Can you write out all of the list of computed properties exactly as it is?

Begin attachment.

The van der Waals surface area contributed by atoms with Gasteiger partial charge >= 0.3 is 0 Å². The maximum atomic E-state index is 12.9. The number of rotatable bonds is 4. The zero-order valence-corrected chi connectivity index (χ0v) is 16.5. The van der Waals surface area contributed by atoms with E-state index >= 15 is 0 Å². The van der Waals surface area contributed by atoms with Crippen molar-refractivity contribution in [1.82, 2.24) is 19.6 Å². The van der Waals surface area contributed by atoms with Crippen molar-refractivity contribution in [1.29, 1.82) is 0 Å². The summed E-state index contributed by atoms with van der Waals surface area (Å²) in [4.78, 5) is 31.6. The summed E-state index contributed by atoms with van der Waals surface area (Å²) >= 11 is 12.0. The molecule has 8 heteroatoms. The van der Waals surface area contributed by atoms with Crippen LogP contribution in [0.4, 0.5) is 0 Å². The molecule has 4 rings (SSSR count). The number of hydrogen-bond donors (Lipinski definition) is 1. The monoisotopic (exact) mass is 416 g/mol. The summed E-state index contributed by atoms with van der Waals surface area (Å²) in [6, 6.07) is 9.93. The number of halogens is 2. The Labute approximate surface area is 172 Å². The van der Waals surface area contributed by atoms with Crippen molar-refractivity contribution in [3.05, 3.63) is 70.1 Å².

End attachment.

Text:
The van der Waals surface area contributed by atoms with Gasteiger partial charge >= 0.3 is 0 Å². The maximum atomic E-state index is 12.9. The number of rotatable bonds is 4. The zero-order valence-corrected chi connectivity index (χ0v) is 16.5. The van der Waals surface area contributed by atoms with E-state index >= 15 is 0 Å². The van der Waals surface area contributed by atoms with Crippen molar-refractivity contribution in [1.82, 2.24) is 19.6 Å². The van der Waals surface area contributed by atoms with Crippen molar-refractivity contribution in [1.29, 1.82) is 0 Å². The summed E-state index contributed by atoms with van der Waals surface area (Å²) in [4.78, 5) is 31.6. The summed E-state index contributed by atoms with van der Waals surface area (Å²) >= 11 is 12.0. The molecule has 8 heteroatoms. The van der Waals surface area contributed by atoms with Crippen LogP contribution in [0.4, 0.5) is 0 Å². The molecule has 4 rings (SSSR count). The number of hydrogen-bond donors (Lipinski definition) is 1. The monoisotopic (exact) mass is 416 g/mol. The summed E-state index contributed by atoms with van der Waals surface area (Å²) in [6, 6.07) is 9.93. The number of halogens is 2. The Labute approximate surface area is 172 Å². The van der Waals surface area contributed by atoms with Crippen molar-refractivity contribution in [3.05, 3.63) is 70.1 Å².